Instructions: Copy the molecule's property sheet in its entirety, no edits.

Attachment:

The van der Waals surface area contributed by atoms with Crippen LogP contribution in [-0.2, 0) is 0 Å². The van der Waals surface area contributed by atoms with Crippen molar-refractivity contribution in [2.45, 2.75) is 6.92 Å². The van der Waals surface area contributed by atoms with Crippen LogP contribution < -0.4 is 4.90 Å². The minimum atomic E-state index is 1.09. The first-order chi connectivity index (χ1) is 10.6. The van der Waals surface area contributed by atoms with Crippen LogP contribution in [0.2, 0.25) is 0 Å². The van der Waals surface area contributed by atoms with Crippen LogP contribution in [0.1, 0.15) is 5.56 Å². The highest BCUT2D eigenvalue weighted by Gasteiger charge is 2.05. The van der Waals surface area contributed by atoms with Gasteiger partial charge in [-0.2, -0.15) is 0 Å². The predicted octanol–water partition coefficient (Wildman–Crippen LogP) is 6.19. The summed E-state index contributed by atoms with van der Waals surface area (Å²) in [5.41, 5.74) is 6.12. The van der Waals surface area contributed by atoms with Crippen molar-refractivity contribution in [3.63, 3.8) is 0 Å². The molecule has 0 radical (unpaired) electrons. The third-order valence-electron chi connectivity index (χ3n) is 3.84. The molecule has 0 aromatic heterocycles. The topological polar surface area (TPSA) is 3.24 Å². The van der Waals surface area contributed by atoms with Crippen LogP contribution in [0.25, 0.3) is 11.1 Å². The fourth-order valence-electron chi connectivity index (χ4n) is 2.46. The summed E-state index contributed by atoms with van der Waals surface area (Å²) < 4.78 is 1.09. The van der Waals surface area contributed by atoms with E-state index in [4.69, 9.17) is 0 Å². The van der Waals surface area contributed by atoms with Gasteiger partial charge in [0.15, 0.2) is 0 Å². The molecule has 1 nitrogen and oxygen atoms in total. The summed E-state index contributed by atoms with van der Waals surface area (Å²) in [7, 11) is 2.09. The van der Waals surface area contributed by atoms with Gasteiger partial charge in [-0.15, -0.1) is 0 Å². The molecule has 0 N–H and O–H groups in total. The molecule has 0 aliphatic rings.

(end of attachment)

The van der Waals surface area contributed by atoms with Crippen LogP contribution in [-0.2, 0) is 0 Å². The van der Waals surface area contributed by atoms with Crippen molar-refractivity contribution in [2.45, 2.75) is 6.92 Å². The van der Waals surface area contributed by atoms with Crippen LogP contribution < -0.4 is 4.90 Å². The minimum atomic E-state index is 1.09. The first-order chi connectivity index (χ1) is 10.6. The van der Waals surface area contributed by atoms with Crippen LogP contribution in [0.2, 0.25) is 0 Å². The van der Waals surface area contributed by atoms with Crippen LogP contribution in [0.1, 0.15) is 5.56 Å². The highest BCUT2D eigenvalue weighted by Gasteiger charge is 2.05. The van der Waals surface area contributed by atoms with Gasteiger partial charge in [-0.2, -0.15) is 0 Å². The predicted octanol–water partition coefficient (Wildman–Crippen LogP) is 6.19. The summed E-state index contributed by atoms with van der Waals surface area (Å²) in [5.41, 5.74) is 6.12. The van der Waals surface area contributed by atoms with Crippen molar-refractivity contribution in [3.63, 3.8) is 0 Å². The molecule has 0 radical (unpaired) electrons. The third-order valence-electron chi connectivity index (χ3n) is 3.84. The molecule has 0 aromatic heterocycles. The topological polar surface area (TPSA) is 3.24 Å². The van der Waals surface area contributed by atoms with Crippen LogP contribution in [0.25, 0.3) is 11.1 Å². The fourth-order valence-electron chi connectivity index (χ4n) is 2.46. The summed E-state index contributed by atoms with van der Waals surface area (Å²) < 4.78 is 1.09. The van der Waals surface area contributed by atoms with E-state index in [4.69, 9.17) is 0 Å². The van der Waals surface area contributed by atoms with Gasteiger partial charge in [0.15, 0.2) is 0 Å². The molecule has 1 nitrogen and oxygen atoms in total. The summed E-state index contributed by atoms with van der Waals surface area (Å²) in [7, 11) is 2.09. The van der Waals surface area contributed by atoms with Gasteiger partial charge in [-0.15, -0.1) is 0 Å². The molecule has 0 N–H and O–H groups in total. The molecule has 0 aliphatic rings.